Standards work with engineering ball bearings, wheels, etc. it allows production to flow cross-border easily and promotes conformity.

But let’s stop there for a moment to consider the engineering and technological leaps we have made in history. The telephone, the combustion engine, electricity, the internet, aviation. Pick any of these leaps in progress and ask yourself ‘did anyone ask whether they followed a standard?’

While I wouldn’t want to put words into the mouths of Bell, Berners-Lee or any of their esteemed colleagues, I wouldn’t mind betting their response would be ‘A standard? Are you mad? I had a dream, a vision. I don’t want to spend precious time conforming to someone else’s standards, producing project plans, risk registers, issue logs etc. I want to develop a phone so I can phone someone on the other side the world, and tell them about my invention’. At that point, Mr Bell must have recognised that a single phone was pretty pointless and quickly rushed into production a second phone. But I digress…

You may consider the above points excessive, even off track from what ISO-29119 is and what standards are for. But ask yourself how many innovative ideas, good or bad, have been consigned to darkness in recent times because someone somewhere said it doesn’t adhere to safety standards or the board will not sign off without X?

ISO-29119 started in May 2007, has been worked on closely by approximately 70 people and reviewed by other members of ISO and IEEE. ISO-29119 is heavily based on IEEE-829 documentation standard for testing and in September 2013 3 of 5 parts of the standard has been agreed by the ISO community.

In the same 6 year period, the iPhone was introduced, spawned 6 generations and Netflix went from a DVD business to streaming to a plethora of connected devices.

I wonder whether the late great Steve Jobs concerned himself with aligning with standards……

The software engineering world is immense in its scale and pace of change. We need to consider hardware local, hosted and cloud. There are limitless combinations of operating systems, their versions and configuration. Thousands of languages that generate applications and services.

Testing has been adapting all this time to the dynamic nature of this type of industry, can testing support a potentially static standard?

So back to the standard…..

ISO-29119 states:

“ISO/IEC/IEEE 29119 Software Testing is an internationally agreed set of standards for software testing that can be used within any software development life cycle or organisation. By implementing these standards, you will be adopting the only internationally-recognised and agreed standards for software testing, which will provide your organisation with a high-quality approach to testing that can be communicated throughout the world.”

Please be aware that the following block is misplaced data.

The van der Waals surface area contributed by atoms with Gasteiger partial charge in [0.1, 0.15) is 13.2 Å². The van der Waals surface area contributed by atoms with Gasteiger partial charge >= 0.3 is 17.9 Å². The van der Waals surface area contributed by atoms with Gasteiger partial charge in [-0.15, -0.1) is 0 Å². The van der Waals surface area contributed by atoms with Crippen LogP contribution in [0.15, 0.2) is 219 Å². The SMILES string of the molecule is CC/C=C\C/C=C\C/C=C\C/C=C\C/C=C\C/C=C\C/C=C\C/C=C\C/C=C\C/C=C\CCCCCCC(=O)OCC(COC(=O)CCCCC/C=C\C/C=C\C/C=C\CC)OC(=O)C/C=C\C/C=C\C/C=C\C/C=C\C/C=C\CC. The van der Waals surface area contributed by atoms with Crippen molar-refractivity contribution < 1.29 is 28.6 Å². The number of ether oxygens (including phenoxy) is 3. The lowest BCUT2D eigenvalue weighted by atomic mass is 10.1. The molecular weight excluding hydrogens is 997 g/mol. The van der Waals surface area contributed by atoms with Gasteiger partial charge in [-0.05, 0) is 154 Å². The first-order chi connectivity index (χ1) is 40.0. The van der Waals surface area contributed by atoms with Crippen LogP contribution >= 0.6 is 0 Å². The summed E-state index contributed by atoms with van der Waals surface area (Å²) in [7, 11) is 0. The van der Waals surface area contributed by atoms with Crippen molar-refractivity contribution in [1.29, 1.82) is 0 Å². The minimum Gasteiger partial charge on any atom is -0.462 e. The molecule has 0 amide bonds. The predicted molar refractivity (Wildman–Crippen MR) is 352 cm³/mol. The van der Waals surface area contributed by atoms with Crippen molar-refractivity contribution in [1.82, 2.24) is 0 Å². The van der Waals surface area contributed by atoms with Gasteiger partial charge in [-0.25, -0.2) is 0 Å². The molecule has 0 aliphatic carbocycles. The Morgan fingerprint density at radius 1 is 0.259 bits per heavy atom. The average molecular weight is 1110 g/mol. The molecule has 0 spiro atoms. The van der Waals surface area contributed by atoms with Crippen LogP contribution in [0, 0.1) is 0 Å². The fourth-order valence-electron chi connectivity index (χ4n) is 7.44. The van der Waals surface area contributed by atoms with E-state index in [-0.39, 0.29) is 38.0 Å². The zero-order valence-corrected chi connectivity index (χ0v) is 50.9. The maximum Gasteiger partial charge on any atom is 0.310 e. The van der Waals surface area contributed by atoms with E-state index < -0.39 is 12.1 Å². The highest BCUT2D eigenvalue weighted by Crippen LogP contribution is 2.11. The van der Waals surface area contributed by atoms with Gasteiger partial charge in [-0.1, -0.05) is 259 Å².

The offending word is ‘agreed’. I certainly don’t recall being consulted, let alone agreeing. It is pushed by the few to the many with power that most governments do not have.

ISO-29119 does not reflect the views and opinions of the wider testing community.

Only full ISO members it seems can directly influence standards and to be a full member involves personal investment and time. I’m sure the majority of members are individuals that sacrifice a lot to have an input. Although, larger organisations who have the resources to apply to this will find it easier to directly influence these standards which could breed the view of an elitist group.

You can, however, be a reviewing member through various committees. If you are a reviewing member of the organisations you can comment on the draft standards and see how your comment has been handled, by the other committee members? Software testing is fluid and dynamic. ISO-29119 is an unnecessary barrier that companies will wholeheartedly adopt without consideration for the impacts of time spent on plans and strategies to be held in the archives as a state of what once was.

Drop the standard and work on good practice and allow the wider community a voice. If not like many other standards before it will be viewed as a burden, mined for its value and discarded.

As someone who believes in innovation and progression, I pose the question, should we be oddly grateful? Without standards and rules, we wouldn’t be pushed into breaking them.

You can sign up to the petition here

The ISO29119 standard website can be found here

Posted January 22, 2015